Special Needs Trusts/Parent as a Caregiver?

by: Thomas D. Begley, Jr.

Frequently, a parent of a child with disabilities provides significant care to that child.  Often, the mother is unable to work outside of the home because of the child’s care requirements.  In determining whether and how much a parent can be paid for care of the child, both the Medicaid and SSI programs must be considered if the child is receiving those benefits.

Calef v. Barnhart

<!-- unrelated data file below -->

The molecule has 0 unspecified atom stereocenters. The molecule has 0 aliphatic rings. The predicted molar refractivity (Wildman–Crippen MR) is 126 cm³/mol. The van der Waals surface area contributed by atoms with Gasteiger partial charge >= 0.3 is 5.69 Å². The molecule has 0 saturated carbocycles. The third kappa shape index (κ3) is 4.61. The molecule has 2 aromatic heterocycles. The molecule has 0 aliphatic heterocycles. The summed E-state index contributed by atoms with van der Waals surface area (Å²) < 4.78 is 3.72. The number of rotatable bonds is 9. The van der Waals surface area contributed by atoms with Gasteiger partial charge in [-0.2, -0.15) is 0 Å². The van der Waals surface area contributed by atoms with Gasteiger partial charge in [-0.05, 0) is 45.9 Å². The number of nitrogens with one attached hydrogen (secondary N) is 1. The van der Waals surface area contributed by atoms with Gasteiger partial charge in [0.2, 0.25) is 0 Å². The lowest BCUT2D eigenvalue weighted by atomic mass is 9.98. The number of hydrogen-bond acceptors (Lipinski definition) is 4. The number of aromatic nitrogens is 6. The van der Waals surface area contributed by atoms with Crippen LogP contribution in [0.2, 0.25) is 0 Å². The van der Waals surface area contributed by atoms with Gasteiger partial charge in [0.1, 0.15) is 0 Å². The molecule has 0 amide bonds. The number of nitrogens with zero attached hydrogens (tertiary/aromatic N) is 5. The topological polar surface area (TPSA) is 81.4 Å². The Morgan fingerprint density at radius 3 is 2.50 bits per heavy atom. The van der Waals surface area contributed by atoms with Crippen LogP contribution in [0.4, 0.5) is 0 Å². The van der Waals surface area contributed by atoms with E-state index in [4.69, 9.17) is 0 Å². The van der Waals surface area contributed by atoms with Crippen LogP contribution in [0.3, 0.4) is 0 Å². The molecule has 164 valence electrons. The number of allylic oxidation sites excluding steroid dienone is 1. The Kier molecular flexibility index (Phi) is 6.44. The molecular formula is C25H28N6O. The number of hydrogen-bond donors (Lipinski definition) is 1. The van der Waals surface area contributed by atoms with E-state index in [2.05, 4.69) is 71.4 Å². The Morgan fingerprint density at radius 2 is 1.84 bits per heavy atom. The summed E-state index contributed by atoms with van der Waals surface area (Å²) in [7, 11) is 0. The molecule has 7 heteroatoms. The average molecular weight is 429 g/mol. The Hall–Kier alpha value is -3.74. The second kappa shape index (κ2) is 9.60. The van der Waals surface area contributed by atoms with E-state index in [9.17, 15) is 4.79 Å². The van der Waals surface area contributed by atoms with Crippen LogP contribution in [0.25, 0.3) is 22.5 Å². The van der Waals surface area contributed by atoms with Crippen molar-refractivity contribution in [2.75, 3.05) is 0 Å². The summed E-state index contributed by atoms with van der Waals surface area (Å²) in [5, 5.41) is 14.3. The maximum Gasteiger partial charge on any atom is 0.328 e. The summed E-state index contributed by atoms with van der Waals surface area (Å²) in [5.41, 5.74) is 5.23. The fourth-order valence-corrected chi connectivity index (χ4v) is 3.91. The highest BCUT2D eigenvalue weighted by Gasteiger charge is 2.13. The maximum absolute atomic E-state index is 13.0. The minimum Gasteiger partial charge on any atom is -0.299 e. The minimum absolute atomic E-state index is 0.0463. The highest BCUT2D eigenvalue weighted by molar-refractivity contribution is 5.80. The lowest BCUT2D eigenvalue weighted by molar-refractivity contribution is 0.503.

In a troubling case, Calef v. Barnhart,[1] payments from a special needs trust to a parent as payment for care to a child with disabilities was held to be unearned income.  In that case, the child with disabilities received SSI.  The New York court ordered that a personal injury settlement received by the child be placed into a special needs trust and that the trust pay the mother a monthly stipend of $1,000 because she should not work steadily because of her daughter’s medical needs.  The Social Security Administration (SSA) determined that the mother’s monthly stipend of $1,000 was unearned income that should have been deemed to her daughter, Heather.  Heather’s mother appealed arguing that the monthly stipend should be treated as earned income.  The SSA Commissioner issued a reconsideration decision that stated in part, “To qualify as earned income, income must be from wages or employment.  A stipend is not a wage as you are Heather’s custodial parent, not her employee.  She does not have the authority to direct your work.  You are not self-employed as your minor child’s care-giver as you are receiving neither a wage, nor income from self-employment, the stipend you receive from the trust fund is unearned.  The prior decision regarding this matter is affirmed.”  The U.S. District Court first looked at the Social Security Act, which provides, “For purposes of determining eligibility for and the amount of benefits for any individual who is a child under age 18, such individual’s income and resources shall be deemed to include any income and resources of a parent of such individual (or the spouse of such a parent) who is living in the same household as such individual, whether or not available to such individual, except to the extent determined by the Commissioner to be inequitable under the circumstances.”[2] The court then examined the Code of Federal Regulations.  Earned income includes wages and net earnings from self-employment.[3] Unearned income is defined as “all income that is not earned income.”[4] Heather’s mother argued that she is self-employed in caring for her daughter.  The Regulations defined net earnings from self-employment as “gross income from any trade or business that you operate less allowable deductions for that trade or business.”[5] The Regulations defined wages as payments to an individual for working as someone else’s employee.[6] An “employee” is regarded as anyone who has the status of employee under the usual common law rules.[7] A worker is considered an employee, if the person for whom the work is being performed may tell the employee what to do and how, when and where to do it.[8] The court held that Heather’s mother did not demonstrate that her daughter or her daughter’s special needs trust instructed her in the how, when or where of her tasks or directed her actions as to which chores or activities to perform.  Therefore, the income was characterized as earned income.  Thus, virtually all of that income had to be deemed to Heather.